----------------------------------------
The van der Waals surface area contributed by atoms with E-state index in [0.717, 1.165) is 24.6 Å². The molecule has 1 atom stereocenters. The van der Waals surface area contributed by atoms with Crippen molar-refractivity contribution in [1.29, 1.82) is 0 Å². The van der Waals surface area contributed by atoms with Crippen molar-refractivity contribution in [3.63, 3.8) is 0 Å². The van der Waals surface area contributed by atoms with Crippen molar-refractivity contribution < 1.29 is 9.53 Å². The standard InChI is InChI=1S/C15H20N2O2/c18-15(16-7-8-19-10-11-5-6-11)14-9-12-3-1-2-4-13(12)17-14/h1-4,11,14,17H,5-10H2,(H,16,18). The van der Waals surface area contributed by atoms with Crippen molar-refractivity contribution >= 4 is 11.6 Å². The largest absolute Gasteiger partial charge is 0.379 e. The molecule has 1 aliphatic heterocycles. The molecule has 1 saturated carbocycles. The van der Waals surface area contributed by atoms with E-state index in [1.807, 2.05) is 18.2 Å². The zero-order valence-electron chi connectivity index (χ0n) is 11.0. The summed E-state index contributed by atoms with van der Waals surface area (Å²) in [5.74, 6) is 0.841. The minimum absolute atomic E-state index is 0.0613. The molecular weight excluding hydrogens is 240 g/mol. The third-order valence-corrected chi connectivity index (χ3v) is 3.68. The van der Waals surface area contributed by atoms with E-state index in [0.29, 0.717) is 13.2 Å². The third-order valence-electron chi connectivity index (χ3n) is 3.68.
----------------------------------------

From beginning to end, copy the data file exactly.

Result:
The van der Waals surface area contributed by atoms with E-state index in [0.717, 1.165) is 24.6 Å². The molecule has 1 atom stereocenters. The van der Waals surface area contributed by atoms with Crippen molar-refractivity contribution in [1.29, 1.82) is 0 Å². The van der Waals surface area contributed by atoms with Crippen molar-refractivity contribution in [3.63, 3.8) is 0 Å². The van der Waals surface area contributed by atoms with Crippen molar-refractivity contribution < 1.29 is 9.53 Å². The standard InChI is InChI=1S/C15H20N2O2/c18-15(16-7-8-19-10-11-5-6-11)14-9-12-3-1-2-4-13(12)17-14/h1-4,11,14,17H,5-10H2,(H,16,18). The van der Waals surface area contributed by atoms with Crippen molar-refractivity contribution >= 4 is 11.6 Å². The largest absolute Gasteiger partial charge is 0.379 e. The molecule has 1 aliphatic heterocycles. The molecule has 1 saturated carbocycles. The van der Waals surface area contributed by atoms with E-state index in [1.807, 2.05) is 18.2 Å². The zero-order valence-electron chi connectivity index (χ0n) is 11.0. The summed E-state index contributed by atoms with van der Waals surface area (Å²) in [5.74, 6) is 0.841. The minimum absolute atomic E-state index is 0.0613. The molecular weight excluding hydrogens is 240 g/mol. The third-order valence-corrected chi connectivity index (χ3v) is 3.68. The van der Waals surface area contributed by atoms with E-state index in [0.29, 0.717) is 13.2 Å². The third-order valence-electron chi connectivity index (χ3n) is 3.68.